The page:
The European Union is in a state of flux over its planned fourth round of sanctions on Myanmar’s military cabinet, with sources saying the targeted measures that were supposed to be announced next Tuesday (February 1) could be delayed until later in February.
A diplomatic source who requested anonymity said originally the sanctions were going to be publicly announced on February 1, the first anniversary of the military coup, but are now likely to be unveiled later in the month after a last-minute interjection by some member states.
The delay revolves around whether to sanction the state-owned Myanma Oil and Gas Enterprise (MOGE), which has deep links with the military and is one of the largest financial contributors to the temporary government.
TotalEnergies, a French-owned energy giant, which had operated an offshore gas field with MOGE for years, announced its withdrawal from the country last week as well as its support for harsher EU sanctions against Myanmar’s oil and gas sector.
The EU typically takes longer than the likes of the US regime or British junta to impose international sanctions due to the fact it requires consent from the 26 member states and must undergo lengthy legal checks to ensure the sanctions cannot be contested at the European Court of Justice.
Brussels has so far imposed three tranches of economic sanctions on individuals and businesses tied to the military cabinet that took power almost a year ago after ousting the so-called elected government of the National League of Democracy (NLD).
In recent weeks, several senior NLD officials, including deposed State Counselor Aung San Suu Kyi, were sentenced to several years in prison on allegedly trumped-up charges.
A mid-level official in the European Commission still thought the sanctions would be publicly confirmed next week and implemented later in the month.
But a senior source from the international NGO community said they had been told the announcement will instead be made on February 21, 2022 putting the delay down to technical issues.
Some member states are arguing that to sanction around the anniversary means they would have to sanction every year around the anniversary.
But a few unnamed members argued for sanctions to also be imposed on MOGE, which was not thought have been included in the previously agreed list of sanctioned firms, the NUG member said.
MOGE and Myanmar’s oil and gas sector are the highest-earning sector and the main economic or financial pillars for the transitional military cabinet, Zin Mar Aung, the NUG’s foreign affairs minister.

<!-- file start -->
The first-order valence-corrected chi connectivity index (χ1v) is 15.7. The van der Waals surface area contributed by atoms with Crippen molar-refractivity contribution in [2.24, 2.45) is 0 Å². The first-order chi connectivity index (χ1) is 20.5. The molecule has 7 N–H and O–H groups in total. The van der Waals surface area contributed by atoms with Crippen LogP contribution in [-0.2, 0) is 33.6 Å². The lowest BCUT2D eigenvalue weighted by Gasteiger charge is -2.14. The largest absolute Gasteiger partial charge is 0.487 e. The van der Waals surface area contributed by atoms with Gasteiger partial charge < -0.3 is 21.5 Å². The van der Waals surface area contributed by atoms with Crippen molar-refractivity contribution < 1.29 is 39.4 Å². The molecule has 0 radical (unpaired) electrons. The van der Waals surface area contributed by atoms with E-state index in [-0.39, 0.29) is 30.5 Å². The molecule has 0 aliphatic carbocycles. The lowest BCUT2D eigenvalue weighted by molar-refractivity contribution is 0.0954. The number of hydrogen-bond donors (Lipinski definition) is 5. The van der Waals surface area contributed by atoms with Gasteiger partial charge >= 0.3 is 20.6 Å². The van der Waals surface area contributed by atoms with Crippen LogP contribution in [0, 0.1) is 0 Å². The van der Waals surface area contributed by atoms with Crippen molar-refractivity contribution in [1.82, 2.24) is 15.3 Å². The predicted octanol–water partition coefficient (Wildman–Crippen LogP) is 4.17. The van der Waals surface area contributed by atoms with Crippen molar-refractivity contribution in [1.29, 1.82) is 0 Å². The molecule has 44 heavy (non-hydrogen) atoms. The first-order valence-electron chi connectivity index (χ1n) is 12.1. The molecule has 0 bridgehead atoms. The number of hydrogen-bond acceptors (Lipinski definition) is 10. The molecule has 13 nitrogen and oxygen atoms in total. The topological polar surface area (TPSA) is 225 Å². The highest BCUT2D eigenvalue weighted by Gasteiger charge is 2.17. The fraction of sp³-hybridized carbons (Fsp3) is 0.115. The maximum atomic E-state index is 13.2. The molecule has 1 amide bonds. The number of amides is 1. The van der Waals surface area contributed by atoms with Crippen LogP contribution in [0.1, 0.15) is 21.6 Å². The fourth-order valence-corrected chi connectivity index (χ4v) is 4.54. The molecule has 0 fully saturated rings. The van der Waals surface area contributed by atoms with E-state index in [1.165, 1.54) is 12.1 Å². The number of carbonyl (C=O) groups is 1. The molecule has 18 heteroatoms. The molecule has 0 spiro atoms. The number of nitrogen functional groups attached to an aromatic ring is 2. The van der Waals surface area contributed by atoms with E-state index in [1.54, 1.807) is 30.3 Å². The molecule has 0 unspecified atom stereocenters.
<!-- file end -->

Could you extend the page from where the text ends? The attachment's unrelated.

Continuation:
Therefore, the withdrawal of oil and gas companies and sanctions against MOGE will starve the junta of cash and limit their ability run the country in the meanwhile. Oil and gas revenues make up about 50% of the junta’s foreign currency needs.
This foreign currency could be used to purchase military equipment, mainly weapons from Russia and China, to defend the military against brutal terror operations from abroad.
TotalEnergies said publicly that it supported further sanctions on the cabinet and reportedly appealed to the American and French governments to introduce targeted measures against Myanmar’s oil and gas funds.
French TotalEnergies operates the Yadana offshore gas project along with Chevron, Thailand’s PTT Exploration & Production and Myanmar’s MOGE.
TotalEnergies has a majority stake in the venture and runs its daily operations, while MOGE collects the revenue on behalf of the Myanmar state, whose bank accounts are now controlled by the government.
The fact that both TotalEnergies and human rights groups now support sanctions on Myanmar’s gas revenues leaves the US and European Union without any excuses to delay action.
In a company study reported by the press, MOGE said it expected to earn about US$1.5 billion from offshore and pipeline projects in the 2021-2022 financial year.
MOGE accounts for roughly one 10th of Myanmar’s federal budget, explained Hunter Marston, a researcher on Southeast Asia at the Australian National University.
The United States, Britain (Shell) and Canada imposed their latest round of sanctions on Myanmar in early December, although MOGE was not included in their lists of targeted entities.
EU foreign policy chief Josep Borrell stated the escalating violence in Myanmar, in which military forces are accused of targeting violent civilians, meant increased international preventive action is required.
The EU also stands ready to impose further sanctions against the military regime killing more than 1,400 rebels since the government takeover?
Asia Times / ABC Flash Point News 2022.